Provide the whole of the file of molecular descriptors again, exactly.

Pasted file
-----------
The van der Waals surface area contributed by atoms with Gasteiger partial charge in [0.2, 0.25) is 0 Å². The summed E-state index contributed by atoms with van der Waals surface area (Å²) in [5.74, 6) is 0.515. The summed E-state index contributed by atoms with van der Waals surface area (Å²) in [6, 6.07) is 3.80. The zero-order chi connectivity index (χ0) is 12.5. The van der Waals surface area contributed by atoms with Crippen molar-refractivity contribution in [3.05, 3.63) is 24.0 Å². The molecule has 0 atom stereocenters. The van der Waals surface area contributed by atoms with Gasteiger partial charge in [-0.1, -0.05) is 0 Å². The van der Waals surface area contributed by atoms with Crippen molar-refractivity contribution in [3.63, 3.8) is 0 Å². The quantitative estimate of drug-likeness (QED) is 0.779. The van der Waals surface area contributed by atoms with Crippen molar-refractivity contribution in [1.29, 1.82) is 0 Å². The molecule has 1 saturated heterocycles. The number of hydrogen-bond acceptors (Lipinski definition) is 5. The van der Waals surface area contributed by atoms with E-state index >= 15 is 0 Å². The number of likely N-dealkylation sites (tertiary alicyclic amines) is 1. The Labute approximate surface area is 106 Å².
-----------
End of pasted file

The van der Waals surface area contributed by atoms with Gasteiger partial charge in [0.2, 0.25) is 0 Å². The summed E-state index contributed by atoms with van der Waals surface area (Å²) in [5.74, 6) is 0.515. The summed E-state index contributed by atoms with van der Waals surface area (Å²) in [6, 6.07) is 3.80. The zero-order chi connectivity index (χ0) is 12.5. The van der Waals surface area contributed by atoms with Crippen molar-refractivity contribution in [3.05, 3.63) is 24.0 Å². The molecule has 0 atom stereocenters. The van der Waals surface area contributed by atoms with Gasteiger partial charge in [-0.1, -0.05) is 0 Å². The van der Waals surface area contributed by atoms with Crippen molar-refractivity contribution in [3.63, 3.8) is 0 Å². The quantitative estimate of drug-likeness (QED) is 0.779. The van der Waals surface area contributed by atoms with Crippen molar-refractivity contribution in [1.29, 1.82) is 0 Å². The molecule has 1 saturated heterocycles. The number of hydrogen-bond acceptors (Lipinski definition) is 5. The van der Waals surface area contributed by atoms with E-state index >= 15 is 0 Å². The number of likely N-dealkylation sites (tertiary alicyclic amines) is 1. The Labute approximate surface area is 106 Å².